Skin cancer is the most common cancer that anyone will face and one of the only cancers that can be seen on the surface of the skin. Yet, one in five Americans will be diagnosed with skin cancer in their lifetime and one person dies from the deadliest form of skin cancer – melanoma – every hour.
Skin cancer prevention
There are many precautions that anyone can take to protect themselves from the sun’s damaging rays and reduce their risk of developing skin cancer. No matter the season, be sure to follow these preventative measures:
- Do not burn.
- Seek the shade, especially between 10:00 am and 4:00 pm.
- Cover up with clothing, including a broad-brimmed hat and UV-blocking sunglasses
- Use a broad-spectrum (UVA/UVB) sunscreen with an SPF of 15 or higher every day. For extended outdoor activity, use one that’s water-resistant with an SPF of 30 or higher.
- Apply 1 ounce (2 tablespoons) of sunscreen to your entire body 30 minutes before going outside. Reapply every two hours or immediately after swimming or excessive sweating.
- Keep newborns out of the sun. Sunscreens should be used on babies over the age of six months.
- Avoid tanning and the use of UV tanning beds.
Skin cancer screening
When it comes to skin cancer, everyone is at potential risk, even those with darker skin tones. While it is highly treatable when caught early, it can be deadly. That’s why screening is so important. Detecting skin cancer only takes a few minutes and a screening by a dermatologist or a skin self-exam could save a person’s life.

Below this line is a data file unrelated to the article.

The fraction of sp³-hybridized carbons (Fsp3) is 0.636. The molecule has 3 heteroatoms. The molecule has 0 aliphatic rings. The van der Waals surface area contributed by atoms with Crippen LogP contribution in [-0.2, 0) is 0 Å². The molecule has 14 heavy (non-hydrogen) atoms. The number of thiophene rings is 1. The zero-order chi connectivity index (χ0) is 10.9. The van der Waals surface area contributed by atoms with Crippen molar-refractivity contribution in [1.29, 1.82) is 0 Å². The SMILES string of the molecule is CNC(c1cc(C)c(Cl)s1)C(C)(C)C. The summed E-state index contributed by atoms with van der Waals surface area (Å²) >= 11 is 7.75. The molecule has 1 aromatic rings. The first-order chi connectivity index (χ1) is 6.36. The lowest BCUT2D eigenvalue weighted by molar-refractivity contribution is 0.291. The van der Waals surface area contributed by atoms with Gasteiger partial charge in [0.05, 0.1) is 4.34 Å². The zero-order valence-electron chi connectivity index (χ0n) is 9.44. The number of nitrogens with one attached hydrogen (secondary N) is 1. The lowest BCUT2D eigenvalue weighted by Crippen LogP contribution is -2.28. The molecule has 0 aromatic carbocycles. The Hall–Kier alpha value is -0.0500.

You should examine your skin head-to-toe every month, looking for any moles or marks on the skin that are flesh colored, pearl-like bumps; red, firm bumps; scaly patches; sores that won’t heal or that fall under any of the following “A, B, C, D, E” categories:
- A – is there asymmetry, where one half is unlike the other half?
- B – is the border irregular, scalloped or poorly defined?
- C – is the color varied from one area to another?
- D – is the diameter greater than the size of a pencil eraser?
- E- is it evolving, or changing, from what it once looked like?
You should also see your physician every year for a professional skin exam. Prepare by doing a head-to-toe self-exam and note any concerns to take with you to your appointment. An annual skin exam on a patient who’s never had atypical moles takes about 10 minutes. Ask the dermatologist to examine closely any moles, growths, or lesions you noted during your self-exam. Your physician may biopsy (remove a layer of skin for examination under a microscope) suspicious-looking growths. Finally, be sure to ask any questions you may have. Your physician will be able to address your concerns and you can take additional notes for future reference.
Kristin Sides is a patient navigator with the cancer program at Mount Nittany Medical Center.
This article originally appeared in the Centre Daily Times